After Manchester City’s dominant showing against Watford, Liverpool needed a win against Burnley to keep the title race alive. Meanwhile, Southampton’s plucky victory over Tottenham meant they leap-frogged Burnley on goal difference – putting pressure on the Clarets to cause an upset at Anfield and avoid a relegation battle.
Jurgen Klopp outed the same 4-3-3 formation but reverted Divock Origi and Jordan Henderson to the bench, for Roberto Firmino and Adam Lallana. Burnley were unchanged.
With a trip to Munich in three days’ time, Liverpool would have been wise to start fast with their customary press and seek to kill the game off as early as possible.
Burnley sought to push the home side out wide by marking their central passing options. However, with the quality of Liverpool’s full-backs, this played into the Reds’ hands quite comfortably, despite the early hiccup.
As both Ashley Barnes and Chris Wood sought to pressure Fabinho, he dropped between Virgil Van Dijk and Joel Matip in order to build from a back three. This turned a 2 v 1 in Burnley’s favour to a 3 v 2 in Liverpool’s favour.
Burnley opted for a man-oriented press to stifle Liverpool’s build-up but left Robertson free as a passing option and space ahead of him to penetrate. This was a result of Burnley seeking to overload the side which Liverpool sought to attack down. Despite their attempts, Liverpool were often able to look up and switch to the full-back on the far side.
As Liverpool progressed from out wide, Burnley sought to press them against the touchline. But due to the space Burnley vacated on the opposite channel and the technical quality of the Reds’ midfield, Liverpool were consistently able to switch the play to either Alexander-Arnold or Robertson. Given the quality of their delivery; the Clarets’ should not have given them so much space.
Liverpool’s attacking shape repeatedly caused Burnley problems. The front three all occupied pockets in the half spaces between Burnley’s midfield and defensive line. This provided width for Robertson and Alexander-Arnold, as they drew Burnley players towards them which created space for Lallana and Wijnaldum to run into or overlap.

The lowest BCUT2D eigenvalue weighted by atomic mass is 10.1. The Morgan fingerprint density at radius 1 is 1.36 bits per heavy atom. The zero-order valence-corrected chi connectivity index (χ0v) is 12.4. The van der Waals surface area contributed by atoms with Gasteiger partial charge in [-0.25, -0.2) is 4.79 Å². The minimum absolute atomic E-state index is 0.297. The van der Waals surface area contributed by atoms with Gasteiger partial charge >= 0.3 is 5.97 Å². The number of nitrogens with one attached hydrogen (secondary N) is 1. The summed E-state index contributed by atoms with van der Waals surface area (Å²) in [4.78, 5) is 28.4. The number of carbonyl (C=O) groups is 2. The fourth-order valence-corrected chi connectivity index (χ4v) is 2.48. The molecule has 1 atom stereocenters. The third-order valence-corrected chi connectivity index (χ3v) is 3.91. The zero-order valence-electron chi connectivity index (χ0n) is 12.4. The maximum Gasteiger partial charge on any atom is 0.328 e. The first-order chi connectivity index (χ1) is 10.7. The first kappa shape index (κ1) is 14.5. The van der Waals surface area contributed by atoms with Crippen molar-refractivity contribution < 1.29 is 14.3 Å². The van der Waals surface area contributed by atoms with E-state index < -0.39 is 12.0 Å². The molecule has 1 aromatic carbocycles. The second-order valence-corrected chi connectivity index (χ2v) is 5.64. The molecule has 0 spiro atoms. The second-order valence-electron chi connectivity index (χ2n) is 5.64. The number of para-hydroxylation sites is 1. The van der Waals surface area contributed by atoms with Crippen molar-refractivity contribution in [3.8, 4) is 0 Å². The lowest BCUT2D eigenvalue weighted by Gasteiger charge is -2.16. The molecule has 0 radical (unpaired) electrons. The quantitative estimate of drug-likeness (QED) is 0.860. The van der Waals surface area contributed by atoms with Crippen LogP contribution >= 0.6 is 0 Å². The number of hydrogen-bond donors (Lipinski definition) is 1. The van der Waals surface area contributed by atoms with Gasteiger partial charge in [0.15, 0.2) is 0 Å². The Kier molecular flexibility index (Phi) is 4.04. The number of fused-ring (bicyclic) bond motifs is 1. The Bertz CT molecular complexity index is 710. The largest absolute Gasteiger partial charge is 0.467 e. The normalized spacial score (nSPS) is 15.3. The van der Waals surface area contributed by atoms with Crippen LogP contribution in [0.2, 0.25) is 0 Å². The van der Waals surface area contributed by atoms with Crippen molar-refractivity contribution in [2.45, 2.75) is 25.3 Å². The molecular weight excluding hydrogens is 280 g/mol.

Again, we can see the Reds’ front three squeeze the Burnley defensive line and they are too narrow to mark the full-backs. Dwight McNeil and Jeff Hendrick did a poor job of picking them up.
Liverpool’s full-backs constantly provided a congested midfield with a wide passing option. Once either full-back received the ball, red shirts began making darting runs into the box.
Any reasonable space Burnley left behind their midfield was capitalised on by Liverpool’s front three. By making darting runs either side, Mane and Firmino split the defence leading to Liverpool’s first big chance.
Liverpool’s attacking intent was as clear as day, with the common denominator being the exploitation of Burnley’s narrow shape. Wijnaldum’s attacking run drew both McNeil and Taylor, leaving Salah free with space to cut in. While he was closed down quite quickly, Liverpool still managed to equalise after good link-up play down the right wing.
Liverpool’s dominance in wide areas was a result of their astute positioning and available passing options. Either Mane, Robertson and Lallana or Salah, Alexander-Arnold and Wijnaldum created a passing triangle on each side of the pitch. In addition to this, Firmino would either drop deep or swap positions with Salah or Mane and link up with a central midfielder and full-back.